April 17, 2024


Should there be 100% verification of VVPAT slips?

(Image credit: ECI, GoI, GODL-India, via Wikimedia Commons)

One of the scariest things one can imagine is waking up and finding out an election was rigged. Perhaps the machinery that was used was somehow tampered with or was faulty. For any democracy, that’s a nightmare scenario. For the world’s largest, doubly so.

India’s election system has come a long way, from paper ballots to electronic voting. That doesn’t mean people’s doubts have disappeared. In fact, in some ways, they’ve only increased with a certain amount of distrust of the electronic voting machines (EVMs) and the Voter Verifiable Paper Audit Trail (VVPAT). The Opposition has demanded a 100% VVPAT audit to ensure there’s no funny business. Should this be necessary, or is it overkill?


The history of EVMs dates back to 1977, with a prototype developed by the Electronics Corporation of India Ltd (ECIL). In 1982, following consensus, the Election Commission of India (ECI) allowed EVMs to be used on a pilot basis. Once a demonstration of the prototype was done, the government formed the Electoral Reforms Committee (ERC) in 1990, which recommended a team of technical experts examine the EVMs.

That same year, the committee unanimously deemed them technically sound and recommended their use. It wasn’t until 1998 that they would be used in 16 legislative assembly constituencies in Madhya Pradesh, Rajasthan, and Delhi. In 1999, EVMs became more widely used and expanded to 46 assembly constituencies.

Many still wanted further improvements made to the EVMs. So, in 2003, the 1961 Conduct of Election Rules was amended to introduce the VVPAT. It was first used in the by-election of the Noksen assembly constituency in Nagaland.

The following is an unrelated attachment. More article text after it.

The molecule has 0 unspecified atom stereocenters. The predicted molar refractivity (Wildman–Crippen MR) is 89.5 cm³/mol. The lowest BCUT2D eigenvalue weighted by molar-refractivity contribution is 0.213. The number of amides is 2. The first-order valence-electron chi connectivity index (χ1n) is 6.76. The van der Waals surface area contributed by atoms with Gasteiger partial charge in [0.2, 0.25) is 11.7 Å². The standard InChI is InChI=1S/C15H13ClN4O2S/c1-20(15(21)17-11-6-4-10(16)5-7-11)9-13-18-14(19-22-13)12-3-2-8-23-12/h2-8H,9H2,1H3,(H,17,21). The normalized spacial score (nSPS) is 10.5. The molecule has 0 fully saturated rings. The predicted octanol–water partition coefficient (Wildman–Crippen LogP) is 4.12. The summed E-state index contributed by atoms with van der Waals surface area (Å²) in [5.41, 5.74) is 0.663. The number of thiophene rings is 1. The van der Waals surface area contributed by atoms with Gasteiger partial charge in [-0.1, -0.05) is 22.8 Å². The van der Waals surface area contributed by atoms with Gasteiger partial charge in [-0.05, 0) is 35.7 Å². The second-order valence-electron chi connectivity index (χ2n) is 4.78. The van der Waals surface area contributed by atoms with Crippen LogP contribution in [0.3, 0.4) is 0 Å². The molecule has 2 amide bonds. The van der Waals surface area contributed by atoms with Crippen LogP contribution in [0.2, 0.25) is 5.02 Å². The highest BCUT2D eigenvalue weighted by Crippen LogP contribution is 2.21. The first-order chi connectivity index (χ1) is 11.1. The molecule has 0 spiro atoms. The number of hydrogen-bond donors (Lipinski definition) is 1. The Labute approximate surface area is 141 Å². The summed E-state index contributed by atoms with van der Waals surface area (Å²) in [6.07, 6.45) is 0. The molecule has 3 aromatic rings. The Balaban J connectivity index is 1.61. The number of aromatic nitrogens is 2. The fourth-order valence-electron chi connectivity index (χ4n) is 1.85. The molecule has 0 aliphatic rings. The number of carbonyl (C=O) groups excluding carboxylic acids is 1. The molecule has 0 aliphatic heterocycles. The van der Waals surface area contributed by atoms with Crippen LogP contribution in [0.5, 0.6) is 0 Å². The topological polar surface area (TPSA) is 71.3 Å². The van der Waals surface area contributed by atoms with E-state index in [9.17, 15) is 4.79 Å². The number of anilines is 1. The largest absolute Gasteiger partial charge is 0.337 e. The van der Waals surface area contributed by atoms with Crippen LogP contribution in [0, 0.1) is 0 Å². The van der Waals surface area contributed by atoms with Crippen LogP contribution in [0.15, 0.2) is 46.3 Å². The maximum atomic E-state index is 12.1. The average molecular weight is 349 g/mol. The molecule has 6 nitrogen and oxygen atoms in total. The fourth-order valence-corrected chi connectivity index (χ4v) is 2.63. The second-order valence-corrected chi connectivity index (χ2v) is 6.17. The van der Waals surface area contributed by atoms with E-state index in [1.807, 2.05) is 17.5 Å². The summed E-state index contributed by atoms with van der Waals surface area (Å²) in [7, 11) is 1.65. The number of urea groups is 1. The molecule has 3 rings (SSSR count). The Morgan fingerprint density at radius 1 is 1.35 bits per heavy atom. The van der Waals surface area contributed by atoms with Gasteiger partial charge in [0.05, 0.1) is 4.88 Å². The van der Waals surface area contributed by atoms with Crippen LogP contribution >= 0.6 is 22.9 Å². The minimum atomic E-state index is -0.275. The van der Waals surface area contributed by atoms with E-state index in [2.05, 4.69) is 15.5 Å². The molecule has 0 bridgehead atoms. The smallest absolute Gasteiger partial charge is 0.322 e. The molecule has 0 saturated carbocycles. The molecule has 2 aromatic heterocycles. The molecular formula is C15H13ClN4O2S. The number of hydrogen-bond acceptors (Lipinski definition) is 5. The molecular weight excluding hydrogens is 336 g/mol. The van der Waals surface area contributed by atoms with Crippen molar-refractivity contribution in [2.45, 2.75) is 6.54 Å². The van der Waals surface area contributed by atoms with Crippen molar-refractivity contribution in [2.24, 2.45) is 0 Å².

Now, here’s the basic outlay of the voting process as is. An EVM consists of multiple parts – a ballot unit, a control unit, and a VVPAT. The VVPAT machine is attached to the ballot unit. It provides a visual verification of the vote cast by printing a slip of paper with the voter’s choice. That slip has the candidate’s name, party symbol, and serial number. After someone has cast their vote, this slip is displayed in the machine behind a glass window, giving the voter a few seconds to verify their vote. It then falls into a compartment underneath.

In 2018, the ECI asked the Indian Statistical Institute (ISI) to come up with a mathematically sound and statistically robust sample size for an internal audit of VVPAT slips. Since 2019, VVPAT slips from five random polling stations in each constituency are checked to see if they match the EVM count.

Now, several activists and the Opposition want a 100% verification of VVPAT slips, not randomised. It’s the same demand that multiple legal challenges of VVPATs called for. From their point of view, it would uphold the sanctity of free and fair elections. The ECI, on the other hand, is reluctant.

VIEW: No harm in checking it all

Better safe than sorry. Also, it’s important to separate the conspiracy theories from the need to ensure that democracy isn’t being undermined in any way. There needs to be unanimity among all parties that the EVMs and the VVPATs match up and are credible. If doubts have been sowed, then obviously a rigorous counting would help eliminate them. Even so, there’s no harm in verifying the VVPATs, even if it’s just to shut down the sceptics. That’ll at least mean everyone will be satisfied.